~Lady Bird Johnson, First Lady and wildflower advocate, 1912-2007
This beautiful flower with droopy petals and an ever elongating seed head is also a medicinal plant used throughout history, its properties easing illness and boosting our immunity. But don’t go eating any of these plants in your garden, not all of them are used for medicinal purposes.
For years I had an Echinacea plant, barely alive in a sunny spot on the sunny south side of my house. I couldn’t figure out what was keeping it from thriving. I moved it to a slightly less hot, sunny spot but still it just sat there and looked worse and worse. Finally I decided to get serious so I moved it again to a different sunny spot. I also planted about 5 more along side, creating a large patch of Echinacea. Since then I have added more and they are all growing and thriving. I think the first two spots were too wet of soil, one being by a downspout and the other had shrubs shading the soil too much. Sometimes it takes a few moves to find just the right place, so don’t get frustrated if a plant seems to fail…try moving it. This is one plant where one just isn’t enough. A single plant seems puny but en-masse it is a sight to behold. Begin with no less than 3 plants, planted in a triangle, 20 inches (51 cm) apart if you want to make an impact in your garden.
There are many species of Echinacea, all native to
North America. You might be most familiar with the purple
varieties but in the past several years Echinacea has become a favorite among
hybridizers, introducing new colors of yellows and oranges every year. I still prefer the standard purple though
I’ve seen a soft butter yellow that I’d love to bring into my garden someday.
Most common in gardens and nurseries in my region is Echinacea purpurea or Eastern purple Coneflower. It is a robust, stocky flower and plant with deeper green leaves as seen here in my garden.
Pictured next is Echinacea pallida, a more delicate species. It is just beautiful. It has a much softer color and the petal is longer…flowing, a little like ribbons around the May pole.
Overall the plant structure of E. pallida is more delicate and open than the E. purpurea species as you can see the two side by side below (E. pallida is on the left). The only negative thing I can say about E. pallida is that its stems are not as strong as E. purpurea so I’ve had to stake the plant. I’ve not had to stake E. purpurea, though after a windstorm a stem or two does need help. With E. pallida the overall plant leans over so one encircling or half circle support is all that is needed. Perhaps if you plant your E. pallida amonst your E. purpureas they will provide all the support needed for the other. I need to move one and will be trying that this year. Normally I don’t like staking plants…who’s got time for all that fussing. But there are some plants that are so beloved either for their look, color or fragrance that in order to keep them one must make the choice to stake. Like many things in life you must pick your battles. Echinacea pallida is worth it for me.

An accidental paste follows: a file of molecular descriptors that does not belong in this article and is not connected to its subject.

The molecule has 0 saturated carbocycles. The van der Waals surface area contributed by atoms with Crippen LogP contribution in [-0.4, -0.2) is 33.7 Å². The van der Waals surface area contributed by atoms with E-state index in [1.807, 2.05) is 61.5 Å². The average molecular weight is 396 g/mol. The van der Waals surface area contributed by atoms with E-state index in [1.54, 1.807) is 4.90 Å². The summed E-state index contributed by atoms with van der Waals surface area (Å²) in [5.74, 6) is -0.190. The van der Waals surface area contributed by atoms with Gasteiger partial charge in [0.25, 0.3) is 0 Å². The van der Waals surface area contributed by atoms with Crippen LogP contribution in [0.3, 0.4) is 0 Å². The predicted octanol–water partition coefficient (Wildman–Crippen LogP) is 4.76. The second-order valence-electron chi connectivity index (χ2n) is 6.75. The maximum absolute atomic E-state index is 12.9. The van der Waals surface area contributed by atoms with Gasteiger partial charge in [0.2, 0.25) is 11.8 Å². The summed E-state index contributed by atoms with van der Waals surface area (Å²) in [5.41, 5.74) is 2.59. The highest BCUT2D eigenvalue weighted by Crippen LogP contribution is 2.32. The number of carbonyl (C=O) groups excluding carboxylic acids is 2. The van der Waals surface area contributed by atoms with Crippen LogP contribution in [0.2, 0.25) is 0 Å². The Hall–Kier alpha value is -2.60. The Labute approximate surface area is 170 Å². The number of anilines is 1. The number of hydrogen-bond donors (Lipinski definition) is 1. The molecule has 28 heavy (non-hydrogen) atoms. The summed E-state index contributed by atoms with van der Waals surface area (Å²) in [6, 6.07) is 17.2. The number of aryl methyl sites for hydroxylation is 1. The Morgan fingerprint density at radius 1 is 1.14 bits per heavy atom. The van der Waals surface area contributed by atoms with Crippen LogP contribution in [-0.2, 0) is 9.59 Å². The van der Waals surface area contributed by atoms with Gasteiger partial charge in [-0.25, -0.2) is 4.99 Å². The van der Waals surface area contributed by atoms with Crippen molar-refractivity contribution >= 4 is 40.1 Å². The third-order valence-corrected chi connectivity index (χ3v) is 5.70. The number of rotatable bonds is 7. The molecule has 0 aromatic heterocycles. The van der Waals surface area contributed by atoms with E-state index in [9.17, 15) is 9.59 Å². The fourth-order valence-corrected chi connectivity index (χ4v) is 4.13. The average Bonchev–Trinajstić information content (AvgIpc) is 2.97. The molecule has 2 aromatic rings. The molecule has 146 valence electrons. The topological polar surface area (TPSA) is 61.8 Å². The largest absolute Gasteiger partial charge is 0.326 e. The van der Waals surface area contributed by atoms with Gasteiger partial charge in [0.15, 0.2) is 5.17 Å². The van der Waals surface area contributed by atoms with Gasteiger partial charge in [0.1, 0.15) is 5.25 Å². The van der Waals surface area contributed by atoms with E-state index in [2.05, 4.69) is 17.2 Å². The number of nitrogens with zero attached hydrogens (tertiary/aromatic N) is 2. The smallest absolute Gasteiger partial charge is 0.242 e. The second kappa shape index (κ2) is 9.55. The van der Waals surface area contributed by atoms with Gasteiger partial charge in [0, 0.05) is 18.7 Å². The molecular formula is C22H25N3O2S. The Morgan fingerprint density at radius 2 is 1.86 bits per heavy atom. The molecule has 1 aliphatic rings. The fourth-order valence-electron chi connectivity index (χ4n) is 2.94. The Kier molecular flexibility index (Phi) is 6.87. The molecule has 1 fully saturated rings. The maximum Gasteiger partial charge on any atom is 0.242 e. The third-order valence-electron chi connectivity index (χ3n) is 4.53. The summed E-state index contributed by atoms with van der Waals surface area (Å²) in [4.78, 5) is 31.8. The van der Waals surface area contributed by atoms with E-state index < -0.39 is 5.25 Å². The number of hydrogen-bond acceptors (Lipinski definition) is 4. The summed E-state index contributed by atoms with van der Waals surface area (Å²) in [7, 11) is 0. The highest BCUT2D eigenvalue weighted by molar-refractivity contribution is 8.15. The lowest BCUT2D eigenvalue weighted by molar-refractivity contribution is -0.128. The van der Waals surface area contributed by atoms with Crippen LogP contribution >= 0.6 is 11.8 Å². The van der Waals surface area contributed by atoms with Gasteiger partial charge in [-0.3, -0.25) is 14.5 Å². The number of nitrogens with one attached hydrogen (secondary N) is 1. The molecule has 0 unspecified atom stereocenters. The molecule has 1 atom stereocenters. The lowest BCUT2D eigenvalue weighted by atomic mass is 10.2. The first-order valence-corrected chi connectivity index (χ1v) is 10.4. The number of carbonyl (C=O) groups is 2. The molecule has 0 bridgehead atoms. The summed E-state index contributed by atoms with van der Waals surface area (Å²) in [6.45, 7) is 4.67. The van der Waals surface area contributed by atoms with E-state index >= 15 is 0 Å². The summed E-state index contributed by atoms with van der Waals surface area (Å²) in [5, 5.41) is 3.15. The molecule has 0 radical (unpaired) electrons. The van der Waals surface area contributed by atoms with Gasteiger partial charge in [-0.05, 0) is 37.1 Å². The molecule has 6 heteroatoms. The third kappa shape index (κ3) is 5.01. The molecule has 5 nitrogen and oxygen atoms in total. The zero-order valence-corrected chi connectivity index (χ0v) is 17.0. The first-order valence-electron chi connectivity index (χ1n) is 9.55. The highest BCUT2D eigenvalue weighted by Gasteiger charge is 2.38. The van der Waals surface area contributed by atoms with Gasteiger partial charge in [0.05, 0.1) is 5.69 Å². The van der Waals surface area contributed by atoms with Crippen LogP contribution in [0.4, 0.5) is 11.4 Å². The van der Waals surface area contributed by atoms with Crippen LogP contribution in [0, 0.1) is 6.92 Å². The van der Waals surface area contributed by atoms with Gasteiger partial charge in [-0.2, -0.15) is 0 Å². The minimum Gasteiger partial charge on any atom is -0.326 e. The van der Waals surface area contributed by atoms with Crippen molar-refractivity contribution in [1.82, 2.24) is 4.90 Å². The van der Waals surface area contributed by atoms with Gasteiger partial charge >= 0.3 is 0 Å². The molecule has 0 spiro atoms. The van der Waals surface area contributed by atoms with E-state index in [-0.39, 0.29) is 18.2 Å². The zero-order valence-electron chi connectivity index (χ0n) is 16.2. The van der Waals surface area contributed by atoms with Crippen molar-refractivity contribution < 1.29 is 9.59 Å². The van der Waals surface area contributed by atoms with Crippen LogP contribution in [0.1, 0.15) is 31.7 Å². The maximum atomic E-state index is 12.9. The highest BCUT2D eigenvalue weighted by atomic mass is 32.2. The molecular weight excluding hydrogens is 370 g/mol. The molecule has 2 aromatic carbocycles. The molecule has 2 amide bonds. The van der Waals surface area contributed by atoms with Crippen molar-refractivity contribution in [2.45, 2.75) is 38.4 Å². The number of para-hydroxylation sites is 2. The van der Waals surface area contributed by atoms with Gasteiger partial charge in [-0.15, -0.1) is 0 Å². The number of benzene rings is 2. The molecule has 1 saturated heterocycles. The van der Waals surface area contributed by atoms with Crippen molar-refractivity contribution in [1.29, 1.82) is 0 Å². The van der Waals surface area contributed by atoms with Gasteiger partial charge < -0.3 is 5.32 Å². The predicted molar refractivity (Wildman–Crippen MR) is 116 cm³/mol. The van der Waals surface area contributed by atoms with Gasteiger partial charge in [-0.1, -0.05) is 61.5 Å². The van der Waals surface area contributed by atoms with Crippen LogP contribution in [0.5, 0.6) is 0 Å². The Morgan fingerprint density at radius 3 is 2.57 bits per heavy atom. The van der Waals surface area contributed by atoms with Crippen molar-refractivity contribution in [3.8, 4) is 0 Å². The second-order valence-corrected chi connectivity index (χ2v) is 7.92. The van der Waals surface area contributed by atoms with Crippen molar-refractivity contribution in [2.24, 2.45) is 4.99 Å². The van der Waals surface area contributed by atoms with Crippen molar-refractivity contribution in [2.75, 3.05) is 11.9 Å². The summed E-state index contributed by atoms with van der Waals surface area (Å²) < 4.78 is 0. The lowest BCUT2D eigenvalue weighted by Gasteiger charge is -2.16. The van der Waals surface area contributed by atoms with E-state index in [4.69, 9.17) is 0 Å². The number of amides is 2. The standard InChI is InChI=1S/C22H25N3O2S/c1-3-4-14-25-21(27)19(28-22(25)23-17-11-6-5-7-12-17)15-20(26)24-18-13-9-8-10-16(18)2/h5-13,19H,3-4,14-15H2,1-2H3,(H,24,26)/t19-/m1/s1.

Plant your Echinacea in a full sun location. Keep them well watered until they get established, at least for the first year, perhaps into the second. Even with our rainy weather, keep an eye on the level of soil moisture. That first year of establishing in a garden the plant must develop a strong root network. Don’t keep them too wet though, as roots need the soil to dry a little so oxygen can reach into the soil pockets too. Only after they are established will they handle the stress of drought.
The pollen and nectar are gathered by bees and butterflies in the summer. I do not suggest you deadhead your Echinacea. If you do you will miss the fun of seeing the song birds in the winter feasting on the seeds. It is a plant that truly provides food for your garden wildlife practically year round.
The most commonly sold Echinacea in western
nurseries is E. purpurea. Finding E. pallida may take more work but if
you like variety and rarities in your garden it is well worth the effort. U.S.
In Bloom in my Garden Today: Agastache foeniculum (anise hyssop), Alpine Strawberries, Alyssum, Astilbe, ‘Begonia ‘bonfire’, Bletilla pink, Borage, Coreopsis ‘moonbeam’, Daphne caucasica, Digitalis grandiflora, Echinacea, Fuchsia, Gaillardia (blanket flower), Geum, Geranium ‘mavis simpson’, Green Beans, Heuchera, Hosta, Kniphofia ‘echo mango, ’Lavender, Lilium tigrinum ‘splendens’, Lily, Lobelia, Mullen chaixii ‘Album’, Nepeta ‘six hills giant’ (catmint), Perovskia ‘little spire’, Phygelius ‘new sensation’ (cape fushia), Purple poppies, Rose, Salvia, Scheherazade oriental lily, Schizostylis ‘watermelon’, Sedum, Star Jasmine (trachelospermum jasminoides), Thyme ‘foxley’, Tigridia (Mexican Shell Flower), Tomato, Zucchini, Veronica,